Works in the Herald 1934
Dream of Wholesale Healing

When one is in hospital and alone, one has, usually, much time for dreaming both by day and by night. By day, vagrant thoughts find entertainment - such thoughts as, out in the work-a-day world would be turned inhospitably from the portals of the busy mind.

But it is at night, in those uneasy hours between consciousness and that half-sleep induced, perhaps, by some mild soporific, when, dimly seen, the white form of the night sister flits past the door and the sound of her slippers sounds strangely like the whispering of the ghosts that revisit this white place of their olden sufferings - it is such hours that the strangest dreams invade.

Such a dream I had the other night when, after aeons of uneasy tossings and dozings and sudden, frightened awakenings, I fell into unquiet half-slumber.

While I was yet fully conscious, I remember, I had been thinking of this growing city's need for more and ever more houses of healing. And then I thought of a thousand other great cities similarly situated, and, if the world's pacifists prevailed, I wonder what would, what could be done eventually to cope with the ailments, real and imaginary of an uncomfortably over-populated world.

It was shortly after that the massive edifice of "Operations Inc." began to take shape, and become startlingly real, and I had the singular honor of meeting in person that amazing and efficient man, Iodiform J. Icks, O.B.E.: and we immediately began a grand tour of the building.

"Yes, my boy," Mr Icks was saying, "run almost entirely by electricity. My own idea entirely. Except, of course, for the surgeons and a few others. The old B.M.A. tried to block me; but I soon showed them who Iodiform J. was. Bright young fellows fresh from the "shop" don't sneeze at two thousand a year, and union hours these days. And the public likes it; publicity pays (did you see our electric sign outside? And the Neons over each door? That's the stuff). And it pays, my boy, it pays! Fifteen per cent. on ordinary shares last year, besides what went into reserves. But come along. We'll take this life."

We approached an enormous lift, as big as a town hall into which the public were crowding on foot and in wheel-chairs. But they made way respectfully for the great Iodiform J.

The liftman fascinated me; he had his patter off so perfectly. Something like this, as I imperfectly remember:-

"Dental extractions and fillings, first floor; artificial plates to the left. Appendicitis, flebitis, peritonitis, second floor. Motor cases, for initial examination, third floor." (I noticed afterwards that this floor was patronised by thousands in an hour.)

And so the man chattered on, calling floor after floor until he came to: "Nervous cases, overwork, break down, break-up, rest cures, et cetera, on the atmosphere roof garden." And then in a slightly patronising tone:

"Hammered thumbs, minor cuts, bruises, burns, wens, whitlows, boils, headaches and heartburn in the bargain basement."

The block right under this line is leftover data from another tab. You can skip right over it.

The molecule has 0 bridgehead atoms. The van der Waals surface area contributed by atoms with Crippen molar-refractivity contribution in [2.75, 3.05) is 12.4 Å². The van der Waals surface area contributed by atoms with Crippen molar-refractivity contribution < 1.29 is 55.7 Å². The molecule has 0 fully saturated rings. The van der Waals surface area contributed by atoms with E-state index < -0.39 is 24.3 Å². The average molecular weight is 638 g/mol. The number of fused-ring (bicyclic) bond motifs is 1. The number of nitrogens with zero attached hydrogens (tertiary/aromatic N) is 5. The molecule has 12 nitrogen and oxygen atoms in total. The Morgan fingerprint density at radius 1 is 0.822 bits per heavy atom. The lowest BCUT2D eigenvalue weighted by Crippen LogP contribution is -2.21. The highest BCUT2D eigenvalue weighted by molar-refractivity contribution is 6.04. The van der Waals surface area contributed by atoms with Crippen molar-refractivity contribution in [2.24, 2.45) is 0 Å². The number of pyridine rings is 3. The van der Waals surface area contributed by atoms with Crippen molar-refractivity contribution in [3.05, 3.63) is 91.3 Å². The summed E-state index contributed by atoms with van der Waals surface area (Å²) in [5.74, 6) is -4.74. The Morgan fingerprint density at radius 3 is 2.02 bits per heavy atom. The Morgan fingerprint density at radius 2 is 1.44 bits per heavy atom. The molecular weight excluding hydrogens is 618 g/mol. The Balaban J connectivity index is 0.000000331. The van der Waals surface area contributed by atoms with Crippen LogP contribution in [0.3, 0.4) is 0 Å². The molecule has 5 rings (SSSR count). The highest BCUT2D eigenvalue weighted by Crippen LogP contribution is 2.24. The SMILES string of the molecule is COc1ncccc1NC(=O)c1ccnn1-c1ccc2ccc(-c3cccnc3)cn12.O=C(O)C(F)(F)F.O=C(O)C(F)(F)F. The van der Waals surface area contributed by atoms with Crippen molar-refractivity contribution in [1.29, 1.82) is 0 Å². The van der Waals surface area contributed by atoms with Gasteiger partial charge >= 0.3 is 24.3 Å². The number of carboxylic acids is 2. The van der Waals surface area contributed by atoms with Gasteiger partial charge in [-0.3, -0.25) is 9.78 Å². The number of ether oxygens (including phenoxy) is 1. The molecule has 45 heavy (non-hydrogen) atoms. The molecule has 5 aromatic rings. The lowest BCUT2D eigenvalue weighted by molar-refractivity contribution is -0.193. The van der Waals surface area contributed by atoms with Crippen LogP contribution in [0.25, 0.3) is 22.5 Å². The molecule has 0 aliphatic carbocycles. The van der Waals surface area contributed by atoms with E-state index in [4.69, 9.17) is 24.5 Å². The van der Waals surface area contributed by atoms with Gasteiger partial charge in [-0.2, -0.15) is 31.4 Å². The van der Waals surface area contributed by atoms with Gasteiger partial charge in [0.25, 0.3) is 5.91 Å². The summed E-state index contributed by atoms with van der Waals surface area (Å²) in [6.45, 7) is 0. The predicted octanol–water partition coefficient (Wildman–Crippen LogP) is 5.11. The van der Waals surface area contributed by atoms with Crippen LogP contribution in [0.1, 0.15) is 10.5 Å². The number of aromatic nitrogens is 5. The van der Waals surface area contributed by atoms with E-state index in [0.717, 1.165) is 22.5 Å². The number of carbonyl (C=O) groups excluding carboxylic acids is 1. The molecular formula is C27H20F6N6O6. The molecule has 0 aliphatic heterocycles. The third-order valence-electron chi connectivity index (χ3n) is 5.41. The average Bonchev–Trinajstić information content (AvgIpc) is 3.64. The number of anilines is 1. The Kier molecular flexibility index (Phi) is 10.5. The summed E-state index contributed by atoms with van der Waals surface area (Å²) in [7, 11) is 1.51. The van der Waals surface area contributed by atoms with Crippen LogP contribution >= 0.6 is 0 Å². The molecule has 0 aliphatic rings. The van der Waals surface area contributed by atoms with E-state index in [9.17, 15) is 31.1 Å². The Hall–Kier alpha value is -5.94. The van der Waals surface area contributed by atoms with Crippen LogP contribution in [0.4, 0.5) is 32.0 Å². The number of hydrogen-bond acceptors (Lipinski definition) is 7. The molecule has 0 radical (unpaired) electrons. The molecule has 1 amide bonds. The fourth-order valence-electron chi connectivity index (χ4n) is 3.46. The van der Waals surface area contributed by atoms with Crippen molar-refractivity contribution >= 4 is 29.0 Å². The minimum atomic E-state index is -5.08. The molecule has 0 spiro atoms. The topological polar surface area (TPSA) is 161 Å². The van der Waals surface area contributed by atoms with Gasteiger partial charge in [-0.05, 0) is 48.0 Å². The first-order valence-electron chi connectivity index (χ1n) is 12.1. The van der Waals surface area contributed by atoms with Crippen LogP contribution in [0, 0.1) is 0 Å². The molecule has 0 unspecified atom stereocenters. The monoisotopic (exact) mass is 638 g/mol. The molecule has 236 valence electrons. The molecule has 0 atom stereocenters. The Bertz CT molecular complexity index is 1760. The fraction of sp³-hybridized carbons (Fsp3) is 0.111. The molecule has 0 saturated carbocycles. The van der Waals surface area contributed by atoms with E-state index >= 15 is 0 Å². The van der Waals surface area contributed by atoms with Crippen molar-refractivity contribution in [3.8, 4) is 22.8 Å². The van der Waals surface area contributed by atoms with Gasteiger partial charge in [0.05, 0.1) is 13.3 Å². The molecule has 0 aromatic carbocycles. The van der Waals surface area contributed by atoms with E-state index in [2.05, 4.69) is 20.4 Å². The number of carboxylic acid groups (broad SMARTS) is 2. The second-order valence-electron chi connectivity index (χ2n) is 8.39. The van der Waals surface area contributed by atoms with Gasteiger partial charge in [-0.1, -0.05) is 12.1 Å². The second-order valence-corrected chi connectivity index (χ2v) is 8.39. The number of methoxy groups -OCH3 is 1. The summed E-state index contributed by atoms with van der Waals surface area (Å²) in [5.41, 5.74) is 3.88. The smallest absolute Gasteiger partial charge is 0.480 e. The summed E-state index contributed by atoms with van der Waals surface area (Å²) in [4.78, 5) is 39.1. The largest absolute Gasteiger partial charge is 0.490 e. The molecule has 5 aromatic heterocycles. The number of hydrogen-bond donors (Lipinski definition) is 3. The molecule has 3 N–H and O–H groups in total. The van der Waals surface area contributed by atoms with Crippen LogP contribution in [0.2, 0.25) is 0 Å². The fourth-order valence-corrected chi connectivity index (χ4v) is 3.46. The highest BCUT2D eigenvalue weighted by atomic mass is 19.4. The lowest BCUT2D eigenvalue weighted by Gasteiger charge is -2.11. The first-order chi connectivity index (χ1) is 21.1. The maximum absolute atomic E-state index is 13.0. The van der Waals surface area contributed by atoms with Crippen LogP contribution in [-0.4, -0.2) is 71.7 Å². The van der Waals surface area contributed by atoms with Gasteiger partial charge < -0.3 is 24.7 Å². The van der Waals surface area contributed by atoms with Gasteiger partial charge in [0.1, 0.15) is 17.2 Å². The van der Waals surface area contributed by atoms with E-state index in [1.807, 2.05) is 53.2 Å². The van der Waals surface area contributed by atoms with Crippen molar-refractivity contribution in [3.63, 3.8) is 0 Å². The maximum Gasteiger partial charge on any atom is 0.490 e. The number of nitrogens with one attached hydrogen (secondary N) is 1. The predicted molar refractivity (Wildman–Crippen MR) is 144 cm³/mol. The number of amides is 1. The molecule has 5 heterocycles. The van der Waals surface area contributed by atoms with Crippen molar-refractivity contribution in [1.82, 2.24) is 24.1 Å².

"We will step off for a moment at the Dentistry Department," said Iodiform J. We did.

In a seemingly endless row, hundreds of recently vacated chairs awaited new occupants, each guarded by a uniformed attendant. the eager public crowded forward, and in a trice every chair was occupied. Individual troubles were briefly indicated, brief inspections followed, electrical connections were made and, at a signal, the head mechanic at the switchboard threw over a switch.

Then, Hey, Presto! In a trice, three hundred, four hundred teeth left their moorings to go into the conveyor belt which led to the distant fertilizer factory. Efficiency.

I would like to describe in detail the whole of that wonderful tour. I would like to tell of the thousands of strangely silent but efficient nurses of an unearthly beauty, all of whom, as I discovered later, were (excepting a few "matron mechanics"), all marvellously constructed mechanical robots.

"Eliminates the human equation," explained Iodiform J., as he stripped one of them to exhibit the wheels, wires, magnetos, etc., etc., that made her go.

I would like to tell, too, of the many-colored medicines which Iodiform J. invited me to taste and which I discovered were charged each with the flavor of a different cocktail or liqueur.

It was all astounding. Operations Inc, was certainly a marvel of mechanical efficiency. But the greatest wonder, so Iodiform J. Icks informed me, was yet to come.

"Press buzzer five," he said, indicating a row of knobs that dangled each from its piece of twisted flex. I did so. Nothing happened. But a loud buzzer sounded.

"Keep pressing," said Iodiform J. I pressed harder. The buzzer continued, loudly.

"What on earth's happened?" said the night sister. "You'll wake all the other patients!"

"Happened?" I said drowsily. I glanced at my right hand. A finger was on the room signal, pressing hard.

"Sorry," I said. "I -"

"I think," said the night sister, severely, "you had better have another tablet."

Herald, 14 March 1934, p6

Copyright © Perry Middlemiss 2003-04